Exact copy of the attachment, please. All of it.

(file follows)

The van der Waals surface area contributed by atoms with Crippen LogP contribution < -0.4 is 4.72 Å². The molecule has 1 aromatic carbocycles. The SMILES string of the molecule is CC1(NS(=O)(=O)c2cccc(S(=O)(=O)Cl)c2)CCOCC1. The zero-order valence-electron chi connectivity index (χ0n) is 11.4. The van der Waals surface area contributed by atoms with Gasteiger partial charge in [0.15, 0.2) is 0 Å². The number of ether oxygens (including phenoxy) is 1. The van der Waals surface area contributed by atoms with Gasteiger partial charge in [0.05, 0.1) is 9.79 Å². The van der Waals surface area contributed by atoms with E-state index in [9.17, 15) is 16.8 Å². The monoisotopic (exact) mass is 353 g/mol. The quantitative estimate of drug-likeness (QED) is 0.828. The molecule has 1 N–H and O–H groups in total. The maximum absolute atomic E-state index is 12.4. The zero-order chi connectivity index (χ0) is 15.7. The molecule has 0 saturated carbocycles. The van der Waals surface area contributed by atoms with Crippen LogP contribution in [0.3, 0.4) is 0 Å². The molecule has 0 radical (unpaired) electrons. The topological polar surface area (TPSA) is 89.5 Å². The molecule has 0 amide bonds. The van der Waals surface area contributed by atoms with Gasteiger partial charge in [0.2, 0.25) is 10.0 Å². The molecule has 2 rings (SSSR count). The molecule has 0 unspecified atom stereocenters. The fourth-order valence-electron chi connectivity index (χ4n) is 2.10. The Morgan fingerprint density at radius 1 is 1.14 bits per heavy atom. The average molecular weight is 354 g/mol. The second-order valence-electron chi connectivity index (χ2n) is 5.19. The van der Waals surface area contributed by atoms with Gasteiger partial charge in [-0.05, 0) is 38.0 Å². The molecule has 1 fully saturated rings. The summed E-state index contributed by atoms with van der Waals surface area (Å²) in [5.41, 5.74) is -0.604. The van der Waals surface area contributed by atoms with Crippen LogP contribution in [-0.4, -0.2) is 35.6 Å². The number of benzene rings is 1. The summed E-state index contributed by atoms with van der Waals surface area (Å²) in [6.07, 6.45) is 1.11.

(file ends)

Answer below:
The van der Waals surface area contributed by atoms with Crippen LogP contribution < -0.4 is 4.72 Å². The molecule has 1 aromatic carbocycles. The SMILES string of the molecule is CC1(NS(=O)(=O)c2cccc(S(=O)(=O)Cl)c2)CCOCC1. The zero-order valence-electron chi connectivity index (χ0n) is 11.4. The van der Waals surface area contributed by atoms with Gasteiger partial charge in [0.15, 0.2) is 0 Å². The number of ether oxygens (including phenoxy) is 1. The van der Waals surface area contributed by atoms with Gasteiger partial charge in [0.05, 0.1) is 9.79 Å². The van der Waals surface area contributed by atoms with E-state index in [9.17, 15) is 16.8 Å². The monoisotopic (exact) mass is 353 g/mol. The quantitative estimate of drug-likeness (QED) is 0.828. The molecule has 1 N–H and O–H groups in total. The maximum absolute atomic E-state index is 12.4. The zero-order chi connectivity index (χ0) is 15.7. The molecule has 0 saturated carbocycles. The van der Waals surface area contributed by atoms with Crippen LogP contribution in [0.3, 0.4) is 0 Å². The molecule has 0 radical (unpaired) electrons. The topological polar surface area (TPSA) is 89.5 Å². The molecule has 0 amide bonds. The van der Waals surface area contributed by atoms with Gasteiger partial charge in [0.2, 0.25) is 10.0 Å². The molecule has 2 rings (SSSR count). The molecule has 0 unspecified atom stereocenters. The fourth-order valence-electron chi connectivity index (χ4n) is 2.10. The Morgan fingerprint density at radius 1 is 1.14 bits per heavy atom. The average molecular weight is 354 g/mol. The second-order valence-electron chi connectivity index (χ2n) is 5.19. The van der Waals surface area contributed by atoms with Gasteiger partial charge in [-0.05, 0) is 38.0 Å². The molecule has 1 fully saturated rings. The summed E-state index contributed by atoms with van der Waals surface area (Å²) in [5.41, 5.74) is -0.604. The van der Waals surface area contributed by atoms with Crippen LogP contribution in [-0.4, -0.2) is 35.6 Å². The number of benzene rings is 1. The summed E-state index contributed by atoms with van der Waals surface area (Å²) in [6.07, 6.45) is 1.11.